Wei Guo, Assistant Professor Animal Sciences. ROLE OF RBM20 IN THE REGULATION OF CARDIAC GENE SPLICING IN HEART FAILURE. Heart failure (HF) is a serious, chronic condition that gradually deteriorates over time. The onset and development of HF are unpredictable and present individual variation possibly due to unclear etiology for HF progression. With development of HF, cardiac remodeling will occur, leading to impaired cardiac structure and function. Sarcomeric proteins are essential determinants of sarcomeric structure and function. The abnormal expression of sarcomeric proteins will result in impaired sarcomeric structure and function, enroute to impaired cardiac structure and function. Therefore, aberrant expression of sarcomeric proteins is one of the major causes for HF progression. Sarcomeric proteins such as myosin, actin and titin take up -60 to 80% of myocyte mass, so abnormal alterations of these protein will significantly affect cardiac structure and function. All of these proteins undergo isoform switch with development and under disease condition. The abnormal isoform switch of these proteins has been identified in failing heart. However, the mechanisms of isoform switch of these proteins remain elusive. Previous studies have shown that metabolic and hemodynamic switch under stress environment can cause isoform switch of these proteins, but it isunknown how these metabolic changes link to protein isoform switch. Recently, our group identified a muscle-specific splicing factor-RNA binding motif 20 (RBM20) that is a master regulator of cardiac protein isoform switches. RBM20 has been found to regulate over 30 gene splicing in cardiac muscle to date. Among these genes, titin and myosin are the major targets of RBM20, but the detailed mechanisms of how RBM20 regulates isoform switch of these proteins remain elusive. Hence, this project is proposed to use titin, the major target of RBM20 as a molecular model for investigation of the mechanisms of RBM20- mediated protein isoform switch. The increased understanding of the regulatory mechanisms regarding RBM20-mediated protein isoform switch may partially address metabolic change-induced gene expression in the heart and the progression of HF at the molecular levels.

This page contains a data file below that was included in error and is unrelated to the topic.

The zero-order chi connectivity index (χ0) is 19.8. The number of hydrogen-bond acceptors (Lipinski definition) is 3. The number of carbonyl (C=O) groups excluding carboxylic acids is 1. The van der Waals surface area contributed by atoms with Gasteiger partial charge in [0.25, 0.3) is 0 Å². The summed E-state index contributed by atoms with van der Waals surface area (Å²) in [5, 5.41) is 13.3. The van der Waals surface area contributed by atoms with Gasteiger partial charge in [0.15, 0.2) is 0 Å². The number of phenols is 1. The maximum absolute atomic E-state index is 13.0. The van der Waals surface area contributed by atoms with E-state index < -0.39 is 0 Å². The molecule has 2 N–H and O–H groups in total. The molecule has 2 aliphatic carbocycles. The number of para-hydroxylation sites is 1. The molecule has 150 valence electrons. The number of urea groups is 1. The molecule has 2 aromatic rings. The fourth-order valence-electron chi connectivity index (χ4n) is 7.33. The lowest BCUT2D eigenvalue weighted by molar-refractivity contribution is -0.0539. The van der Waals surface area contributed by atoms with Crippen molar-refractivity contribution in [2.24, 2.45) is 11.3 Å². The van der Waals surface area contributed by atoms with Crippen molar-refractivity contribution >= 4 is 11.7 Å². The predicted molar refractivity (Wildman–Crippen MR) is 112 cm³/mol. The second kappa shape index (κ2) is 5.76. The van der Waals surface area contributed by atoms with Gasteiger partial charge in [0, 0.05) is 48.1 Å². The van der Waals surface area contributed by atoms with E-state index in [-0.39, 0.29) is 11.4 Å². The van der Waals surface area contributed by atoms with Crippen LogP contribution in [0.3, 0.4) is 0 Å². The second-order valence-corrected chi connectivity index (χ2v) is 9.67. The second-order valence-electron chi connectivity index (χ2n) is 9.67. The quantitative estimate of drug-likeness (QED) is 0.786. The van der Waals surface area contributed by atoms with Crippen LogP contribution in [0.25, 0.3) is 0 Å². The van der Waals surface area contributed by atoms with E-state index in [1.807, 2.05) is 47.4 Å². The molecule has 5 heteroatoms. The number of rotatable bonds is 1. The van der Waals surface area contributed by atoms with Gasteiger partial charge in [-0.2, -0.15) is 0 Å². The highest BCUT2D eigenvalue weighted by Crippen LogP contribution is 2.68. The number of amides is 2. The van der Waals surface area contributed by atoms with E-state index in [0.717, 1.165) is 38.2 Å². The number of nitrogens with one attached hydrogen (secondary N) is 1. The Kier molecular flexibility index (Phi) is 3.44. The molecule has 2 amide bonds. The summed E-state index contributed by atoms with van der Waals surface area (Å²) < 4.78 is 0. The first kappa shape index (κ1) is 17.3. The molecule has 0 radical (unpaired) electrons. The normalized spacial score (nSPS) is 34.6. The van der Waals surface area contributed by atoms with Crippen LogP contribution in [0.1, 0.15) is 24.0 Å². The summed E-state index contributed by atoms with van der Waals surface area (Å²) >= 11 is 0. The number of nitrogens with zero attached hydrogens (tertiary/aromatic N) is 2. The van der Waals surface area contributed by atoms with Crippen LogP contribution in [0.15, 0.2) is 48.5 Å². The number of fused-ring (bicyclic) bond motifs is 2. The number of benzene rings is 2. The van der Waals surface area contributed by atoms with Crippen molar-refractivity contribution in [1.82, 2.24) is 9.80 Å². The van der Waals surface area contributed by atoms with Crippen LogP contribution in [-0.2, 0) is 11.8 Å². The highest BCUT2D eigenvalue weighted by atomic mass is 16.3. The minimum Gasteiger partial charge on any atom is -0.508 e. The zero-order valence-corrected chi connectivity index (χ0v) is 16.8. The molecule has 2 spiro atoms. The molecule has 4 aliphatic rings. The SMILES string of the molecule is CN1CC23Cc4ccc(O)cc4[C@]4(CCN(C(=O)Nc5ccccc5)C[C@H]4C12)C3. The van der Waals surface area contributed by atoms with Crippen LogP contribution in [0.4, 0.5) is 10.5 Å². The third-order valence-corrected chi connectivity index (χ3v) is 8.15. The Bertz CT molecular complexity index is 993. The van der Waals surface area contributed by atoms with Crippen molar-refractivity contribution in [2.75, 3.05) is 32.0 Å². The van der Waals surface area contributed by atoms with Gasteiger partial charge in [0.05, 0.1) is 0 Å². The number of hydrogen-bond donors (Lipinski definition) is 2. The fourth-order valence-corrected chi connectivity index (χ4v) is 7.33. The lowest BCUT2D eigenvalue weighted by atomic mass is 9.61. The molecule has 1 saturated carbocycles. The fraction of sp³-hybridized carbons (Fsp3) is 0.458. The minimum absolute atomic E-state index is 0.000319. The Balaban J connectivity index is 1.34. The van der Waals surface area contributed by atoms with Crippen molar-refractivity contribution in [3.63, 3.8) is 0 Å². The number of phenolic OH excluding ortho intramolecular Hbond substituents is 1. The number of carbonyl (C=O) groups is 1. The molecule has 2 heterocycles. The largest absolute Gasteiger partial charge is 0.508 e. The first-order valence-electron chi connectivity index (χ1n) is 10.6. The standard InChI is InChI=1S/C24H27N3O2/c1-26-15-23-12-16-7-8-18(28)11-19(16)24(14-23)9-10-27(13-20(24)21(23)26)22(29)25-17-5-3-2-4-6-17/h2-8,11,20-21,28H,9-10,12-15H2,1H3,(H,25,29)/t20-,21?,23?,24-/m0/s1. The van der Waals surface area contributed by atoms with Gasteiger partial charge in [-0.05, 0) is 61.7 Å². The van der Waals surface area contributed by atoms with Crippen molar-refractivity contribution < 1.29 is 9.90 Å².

Guanglong He, Associate Professor School of Pharmacy. CARD9 Signaling and Childhood Obesity-Associated Cardiac Dysfunction. While obesity has emerged as an epidemic, strategies to curb this disease are limited. Childhood obesity and its persistance into adulthood is associated with insulin resistance and glucose intolerance with dire consequences on cardiovascular system. Therefore, research strategies that focus on the underlying mechanisms are much needed. Obesity is accompanied with a low-grade chronic inflammation with infiltration of macrophages in target organs such as heart and vessels. As activated macrophages release pro-inflammatory cytokines with detrimental effects on the target cells/organs, our approach is to dissect the obesity-induced inflammatory response pathways and their potential impact on cardiovascular diseases. Recently, it has been reported that the pro-inflammatory protein CARD9, which is exclusively expressed in macrophages, associates with BCL10 and MALT1 as a signalosome, robustly activates NFkappaB signaling, and eventually eradicates the invaded pathogens. However, whether or not CARD9 plays a role in obesityinduced chronic inflammation is not known. Our preliminary data indicated that CARD9 knockout reconciled obesity-induced insulin resistance and glucose intolerance. We also observed that CARD9 knockout ameliorated obesity-induced cardiac dysfunction. Therefore, we hypothesize that obesity activates CARD9 signaling in macrophages and this pro-inflammatory signaling is responsible for obesity-induced insulin resistance and myocardial dysfunction. To test this hypothesis, we will utilize an obese mouse model and the CARD9 knockout mouse strain to determine whether or not: 1) obesity induces systemic insulin resistance via activation of CARD9-BCL10-MALT1 signalosome and related TNFalpha/IL6/IL1beta signaling in macrophages; 2) obesity suppresses myocardial mitogenesis and cardiac function via activation of CARD9- BCL10-MALT1 sinalosome and related NFkappaB/TNFalpha signaling in macrophages in a paracrine manner. We believe that successful completion of the proposed studies will provide potential novel targets for the treatment of obesity-associated metabolic syndrome and cardiovascular abnormalities.